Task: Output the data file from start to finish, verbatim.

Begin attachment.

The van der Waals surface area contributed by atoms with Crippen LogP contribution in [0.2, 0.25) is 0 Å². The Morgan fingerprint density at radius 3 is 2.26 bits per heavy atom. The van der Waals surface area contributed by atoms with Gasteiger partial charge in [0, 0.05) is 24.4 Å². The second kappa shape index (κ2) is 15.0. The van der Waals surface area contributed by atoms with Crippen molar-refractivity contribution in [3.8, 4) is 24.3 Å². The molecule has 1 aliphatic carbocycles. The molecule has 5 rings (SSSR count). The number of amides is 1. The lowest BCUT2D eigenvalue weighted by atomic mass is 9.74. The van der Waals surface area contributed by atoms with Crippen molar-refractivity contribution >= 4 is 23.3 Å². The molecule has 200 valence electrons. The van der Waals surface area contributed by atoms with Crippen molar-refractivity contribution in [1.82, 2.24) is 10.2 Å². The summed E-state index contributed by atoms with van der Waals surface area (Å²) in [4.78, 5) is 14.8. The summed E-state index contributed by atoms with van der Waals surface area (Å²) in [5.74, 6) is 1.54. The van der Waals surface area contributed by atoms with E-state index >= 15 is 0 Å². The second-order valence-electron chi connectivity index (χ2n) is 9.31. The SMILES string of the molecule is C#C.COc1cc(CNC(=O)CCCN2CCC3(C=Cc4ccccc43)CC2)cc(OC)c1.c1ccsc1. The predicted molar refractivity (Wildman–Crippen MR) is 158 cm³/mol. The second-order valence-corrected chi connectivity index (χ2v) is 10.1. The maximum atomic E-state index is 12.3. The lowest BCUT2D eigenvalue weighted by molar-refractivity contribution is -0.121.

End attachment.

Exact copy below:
The van der Waals surface area contributed by atoms with Crippen LogP contribution in [0.2, 0.25) is 0 Å². The Morgan fingerprint density at radius 3 is 2.26 bits per heavy atom. The van der Waals surface area contributed by atoms with Gasteiger partial charge in [0, 0.05) is 24.4 Å². The second kappa shape index (κ2) is 15.0. The van der Waals surface area contributed by atoms with Crippen molar-refractivity contribution in [3.8, 4) is 24.3 Å². The molecule has 1 aliphatic carbocycles. The molecule has 5 rings (SSSR count). The number of amides is 1. The lowest BCUT2D eigenvalue weighted by atomic mass is 9.74. The van der Waals surface area contributed by atoms with Crippen molar-refractivity contribution >= 4 is 23.3 Å². The molecule has 200 valence electrons. The van der Waals surface area contributed by atoms with Crippen molar-refractivity contribution in [1.82, 2.24) is 10.2 Å². The summed E-state index contributed by atoms with van der Waals surface area (Å²) in [4.78, 5) is 14.8. The summed E-state index contributed by atoms with van der Waals surface area (Å²) in [5.74, 6) is 1.54. The van der Waals surface area contributed by atoms with E-state index >= 15 is 0 Å². The second-order valence-electron chi connectivity index (χ2n) is 9.31. The SMILES string of the molecule is C#C.COc1cc(CNC(=O)CCCN2CCC3(C=Cc4ccccc43)CC2)cc(OC)c1.c1ccsc1. The predicted molar refractivity (Wildman–Crippen MR) is 158 cm³/mol. The second-order valence-corrected chi connectivity index (χ2v) is 10.1. The maximum atomic E-state index is 12.3. The lowest BCUT2D eigenvalue weighted by molar-refractivity contribution is -0.121.